Mortgage Daily

Published On: April 2, 2007
Repurchase LawsuitsDLJ sues Sunset Direct, Infinity & NetBank

April 2, 2007


A unit of Credit Suisse has joined other Wall Street firms in using the courts to enforce loan repurchase agreements with subprime lenders.

Separate lawsuits have been filed in the U.S. District Court for the Southern District of New York against Sunset Direct Lending and Infinity Home Mortgages by Credit Suisse-subsidiary DLJ Mortgage Capital.

In the suit against Lake Oswego, Ore.-based Sunset, which was filed on February 27, DLJ is seeking nearly $24 million of repurchases, Credit Suisse spokesman Pen Pendleton explained to The suit against Charlotte, W.V.-based Infinity, which was filed last December 21, seeks $3 million in repurchases.

Calls made by to officials at Sunset and Infinity were not returned.

The Credit Suisse spokesman said in both cases the loans — not all of them subprime — became delinquent shortly after being purchased by DLJ, with some loans becoming delinquent within three months after purchase.

Noting that litigation over repurchases is nothing new, he said, “It’s nothing different than what Lehman is doing, which is no different than what Bear Stearns did from the beginning.”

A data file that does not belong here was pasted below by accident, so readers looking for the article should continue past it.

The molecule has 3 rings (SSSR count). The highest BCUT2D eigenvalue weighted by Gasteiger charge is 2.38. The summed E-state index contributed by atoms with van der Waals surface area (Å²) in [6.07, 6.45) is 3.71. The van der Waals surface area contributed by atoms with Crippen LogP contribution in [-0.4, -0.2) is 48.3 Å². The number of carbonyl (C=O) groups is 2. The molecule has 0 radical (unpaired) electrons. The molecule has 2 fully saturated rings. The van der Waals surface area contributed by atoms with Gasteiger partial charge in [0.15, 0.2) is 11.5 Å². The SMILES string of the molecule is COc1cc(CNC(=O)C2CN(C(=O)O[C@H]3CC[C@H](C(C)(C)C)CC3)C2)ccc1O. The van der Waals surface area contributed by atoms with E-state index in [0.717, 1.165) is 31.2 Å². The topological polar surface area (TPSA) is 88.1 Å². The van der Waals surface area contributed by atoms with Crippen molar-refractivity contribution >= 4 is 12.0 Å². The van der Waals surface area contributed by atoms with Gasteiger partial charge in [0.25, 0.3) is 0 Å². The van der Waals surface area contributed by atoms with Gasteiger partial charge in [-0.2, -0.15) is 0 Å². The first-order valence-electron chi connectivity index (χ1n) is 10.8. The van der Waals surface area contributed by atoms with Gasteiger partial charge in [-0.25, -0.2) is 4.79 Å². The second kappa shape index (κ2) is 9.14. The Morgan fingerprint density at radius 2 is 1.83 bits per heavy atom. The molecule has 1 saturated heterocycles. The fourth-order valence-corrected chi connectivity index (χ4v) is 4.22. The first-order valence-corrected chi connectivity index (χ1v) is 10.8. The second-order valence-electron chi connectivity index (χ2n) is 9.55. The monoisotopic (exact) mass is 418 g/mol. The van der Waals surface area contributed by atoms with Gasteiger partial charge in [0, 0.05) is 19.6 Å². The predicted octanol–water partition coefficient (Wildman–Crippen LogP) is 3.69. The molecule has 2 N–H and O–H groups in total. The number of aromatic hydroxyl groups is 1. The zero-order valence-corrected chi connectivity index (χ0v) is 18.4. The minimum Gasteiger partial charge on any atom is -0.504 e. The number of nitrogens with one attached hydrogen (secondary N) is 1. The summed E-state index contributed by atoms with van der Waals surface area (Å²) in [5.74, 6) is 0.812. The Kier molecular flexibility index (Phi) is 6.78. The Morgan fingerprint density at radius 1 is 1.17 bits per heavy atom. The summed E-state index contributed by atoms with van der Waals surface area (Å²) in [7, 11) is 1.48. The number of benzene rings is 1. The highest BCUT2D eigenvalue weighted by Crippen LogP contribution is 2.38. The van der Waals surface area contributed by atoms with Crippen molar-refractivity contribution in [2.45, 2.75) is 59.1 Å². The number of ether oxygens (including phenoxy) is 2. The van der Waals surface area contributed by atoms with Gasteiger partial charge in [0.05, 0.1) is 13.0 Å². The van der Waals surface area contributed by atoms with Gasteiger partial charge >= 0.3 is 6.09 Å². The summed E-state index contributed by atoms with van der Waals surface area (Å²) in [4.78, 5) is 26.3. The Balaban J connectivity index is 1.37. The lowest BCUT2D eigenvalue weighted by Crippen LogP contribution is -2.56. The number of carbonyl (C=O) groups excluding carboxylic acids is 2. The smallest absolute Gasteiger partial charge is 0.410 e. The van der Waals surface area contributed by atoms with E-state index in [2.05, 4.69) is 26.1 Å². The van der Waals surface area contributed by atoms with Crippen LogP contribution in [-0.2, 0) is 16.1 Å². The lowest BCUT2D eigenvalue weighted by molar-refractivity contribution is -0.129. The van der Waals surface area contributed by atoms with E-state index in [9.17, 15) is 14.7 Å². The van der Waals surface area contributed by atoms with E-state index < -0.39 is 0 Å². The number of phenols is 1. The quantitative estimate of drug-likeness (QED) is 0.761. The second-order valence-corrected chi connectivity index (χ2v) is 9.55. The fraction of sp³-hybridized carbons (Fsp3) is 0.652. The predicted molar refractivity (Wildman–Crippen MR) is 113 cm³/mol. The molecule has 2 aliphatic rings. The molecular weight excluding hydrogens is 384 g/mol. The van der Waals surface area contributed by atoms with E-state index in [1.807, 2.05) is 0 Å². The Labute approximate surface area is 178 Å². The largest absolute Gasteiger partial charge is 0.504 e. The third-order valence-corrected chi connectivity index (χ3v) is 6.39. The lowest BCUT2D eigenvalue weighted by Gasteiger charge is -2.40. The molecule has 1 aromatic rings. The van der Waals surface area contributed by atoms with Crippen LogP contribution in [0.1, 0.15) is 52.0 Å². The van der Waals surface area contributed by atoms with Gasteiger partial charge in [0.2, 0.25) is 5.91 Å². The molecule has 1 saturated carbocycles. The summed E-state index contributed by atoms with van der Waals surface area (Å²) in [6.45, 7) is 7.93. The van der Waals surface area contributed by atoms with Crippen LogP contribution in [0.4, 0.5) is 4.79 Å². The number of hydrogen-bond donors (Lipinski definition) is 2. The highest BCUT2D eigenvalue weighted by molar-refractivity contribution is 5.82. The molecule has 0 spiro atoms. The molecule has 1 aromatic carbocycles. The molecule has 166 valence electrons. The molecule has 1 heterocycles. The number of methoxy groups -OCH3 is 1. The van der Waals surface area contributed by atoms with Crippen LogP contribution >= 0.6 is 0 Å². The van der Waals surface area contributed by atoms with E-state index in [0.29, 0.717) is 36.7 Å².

Bear Stearns subsidiary EMC Mortgage Corp. last year filed in U.S. District Court in Dallas a $70 million suit against MortgageIT.

That suit charged MortgageIT, which was acquired by Deutsche Bank this past January, with failing to repurchase 587 subprime loans when the loans went into default or prepaid.

DLJ Mortgage has also sued subservicer NetBank for $4 million over the forwarding of payments and other charges. In the lawsuit, filed last December 15, Alpharetta, Ga.-based NetBank allegedly failed to forward borrower payments, neglected to pay mortgage insurance on loans and refused to comply with requests for information regarding the payments and proof of mortgage insurance, according to Pendleton.

NetBank spokesman Matthew Shepherd told that the payments go back four and five years and that the issues have been in discussions for almost that long.

“As a general practice,” he explained, “if we are subservicing for someone and there’s a claim, and they were able to substantiate the claim, we would look into it and do the right thing.”

He declined to say anything more specific.

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